Cleaning up cor­rup­tion

China Daily (Hong Kong) - - CHINA - By ZHANG YAN

Most of the sto­ries I cov­ered this year fea­tured the search for and repa­tri­a­tion of cor­rupt of­fi­cials and busi­ness­peo­ple who had fled over­seas, and the con­fis­ca­tion of their ill-got­ten gains. The work of China’s ju­di­cial of­fi­cers and the co­op­er­a­tion of many for­eign gov­ern­ments have re­sulted in great progress in bring­ing these peo­ple to book.

By the end of last month, the po­lice had repa­tri­ated 908 eco­nomic fugi­tives, in­clud­ing 122 cor­rupt of­fi­cials, from more than 70 coun­tries and re­gions to face trial, and they re­cov­ered 2.31 bil­lion yuan ($33.9 mil­lion) in stolen as­sets. This year was the first time that the num­ber of new eco­nomic fugi­tives added to the list had fallen.

As a re­porter, I cher­ish the chance to talk with Chi- nese ju­di­cial of­fi­cers and their for­eign coun­ter­parts, and also to get close to the fugi­tives and learn more about their thoughts and lives dur­ing their time on the run.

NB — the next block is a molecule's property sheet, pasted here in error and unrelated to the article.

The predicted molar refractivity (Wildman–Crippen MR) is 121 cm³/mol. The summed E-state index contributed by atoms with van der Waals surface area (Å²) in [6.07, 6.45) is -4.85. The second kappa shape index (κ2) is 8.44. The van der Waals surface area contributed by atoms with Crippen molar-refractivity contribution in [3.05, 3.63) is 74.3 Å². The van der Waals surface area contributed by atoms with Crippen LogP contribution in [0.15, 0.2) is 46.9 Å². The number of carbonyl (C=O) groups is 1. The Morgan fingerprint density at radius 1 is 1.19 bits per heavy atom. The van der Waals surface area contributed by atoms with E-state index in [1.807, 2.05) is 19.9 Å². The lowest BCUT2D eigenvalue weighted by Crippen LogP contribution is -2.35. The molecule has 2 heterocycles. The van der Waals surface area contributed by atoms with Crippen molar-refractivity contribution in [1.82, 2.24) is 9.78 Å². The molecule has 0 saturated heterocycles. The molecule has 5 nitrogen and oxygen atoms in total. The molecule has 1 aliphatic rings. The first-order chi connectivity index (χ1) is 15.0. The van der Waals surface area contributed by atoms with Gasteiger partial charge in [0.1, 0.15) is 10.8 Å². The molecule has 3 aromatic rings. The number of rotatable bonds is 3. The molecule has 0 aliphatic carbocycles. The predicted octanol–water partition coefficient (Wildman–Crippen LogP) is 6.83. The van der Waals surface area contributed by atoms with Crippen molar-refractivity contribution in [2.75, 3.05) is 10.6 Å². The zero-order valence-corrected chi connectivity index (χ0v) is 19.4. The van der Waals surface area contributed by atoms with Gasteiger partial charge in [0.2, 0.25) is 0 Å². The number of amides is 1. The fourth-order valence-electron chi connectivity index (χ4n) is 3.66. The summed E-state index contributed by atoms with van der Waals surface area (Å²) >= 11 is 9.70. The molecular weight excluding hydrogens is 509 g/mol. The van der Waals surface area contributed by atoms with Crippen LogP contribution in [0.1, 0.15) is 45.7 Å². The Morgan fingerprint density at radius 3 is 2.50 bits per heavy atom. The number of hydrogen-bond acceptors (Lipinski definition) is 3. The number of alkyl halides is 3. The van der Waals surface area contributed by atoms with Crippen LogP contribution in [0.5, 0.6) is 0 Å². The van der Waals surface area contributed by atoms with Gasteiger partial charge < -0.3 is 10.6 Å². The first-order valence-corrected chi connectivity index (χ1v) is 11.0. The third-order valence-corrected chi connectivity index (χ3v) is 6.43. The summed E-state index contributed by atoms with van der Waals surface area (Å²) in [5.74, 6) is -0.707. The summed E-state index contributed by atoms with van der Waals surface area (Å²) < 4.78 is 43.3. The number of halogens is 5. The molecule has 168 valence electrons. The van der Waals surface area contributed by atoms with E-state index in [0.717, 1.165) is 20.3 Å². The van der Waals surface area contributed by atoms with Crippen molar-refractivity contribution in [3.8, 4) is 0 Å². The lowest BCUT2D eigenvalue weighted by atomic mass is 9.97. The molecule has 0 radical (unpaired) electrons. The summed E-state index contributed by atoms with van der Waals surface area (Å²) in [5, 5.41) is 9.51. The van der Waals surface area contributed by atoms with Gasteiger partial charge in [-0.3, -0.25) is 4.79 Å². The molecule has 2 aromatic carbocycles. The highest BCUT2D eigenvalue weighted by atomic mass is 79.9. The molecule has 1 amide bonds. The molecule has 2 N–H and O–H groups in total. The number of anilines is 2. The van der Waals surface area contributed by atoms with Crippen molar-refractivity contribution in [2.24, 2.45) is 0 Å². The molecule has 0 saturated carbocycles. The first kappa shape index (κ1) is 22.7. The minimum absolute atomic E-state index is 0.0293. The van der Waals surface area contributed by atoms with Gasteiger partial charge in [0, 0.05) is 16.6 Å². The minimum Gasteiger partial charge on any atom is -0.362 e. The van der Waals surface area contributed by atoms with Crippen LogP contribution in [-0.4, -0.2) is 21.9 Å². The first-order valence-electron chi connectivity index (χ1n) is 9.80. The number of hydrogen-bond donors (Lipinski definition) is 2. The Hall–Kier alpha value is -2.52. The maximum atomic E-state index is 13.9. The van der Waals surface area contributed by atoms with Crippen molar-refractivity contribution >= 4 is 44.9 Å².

When in­ter­viewed, most of them ex­pressed con­cerns for the fu­ture and re­gret­ted that they had been forced to con­ceal their real iden­ti­ties as they wan­dered from place to place to avoid de­tec­tion. Most were gen­uinely re­lieved when caught, and were pre­pared to re­turn vol­un­tar­ily and con­fess their crimes to en­sure a more le­nient pun­ish­ment.

In ad­di­tion to strength­ened co­op­er­a­tion, China also im­proved in­tel­li­gence shar­ing and case in­ves­ti­ga­tion with West­ern coun­tries dur­ing the G20 Sum­mit, held in Septem­ber in Zhe­jiang prov­ince. The G20 mem­bers all promised to work closely to com­bat cross-bor­der cor­rup­tion.

Dur­ing in­ter­views, I learned about some of the tech­ni­cal prob­lems that hin­der the process of deep­en­ing co­op­er­a­tion with other coun­tries, in ad­di­tion to a lack of ex­tra­di­tion treaties signed with West­ern na­tions.

The Cen­tral Com­mis­sion for Dis­ci­pline In­spec­tion, China’s top anti-graft watch­dog, said the pri­or­ity is to cul­ti­vate pro­fes­sional law en­force­ment per­son­nel, who speak flu­ent English and are able to un­der­stand do­mes­tic and in­ter­na­tional laws.

More­over, moves are be­ing made to pro­vide China’s part­ners with a “com­plete chain of ev­i­dence” when re­quest­ing as­sis­tance.


Yang Xi­uzhu, China’s most-wanted eco­nomic fugi­tive, vol­un­tar­ily re­turned to the coun­try and turned her­self in af­ter 13 years on the run.

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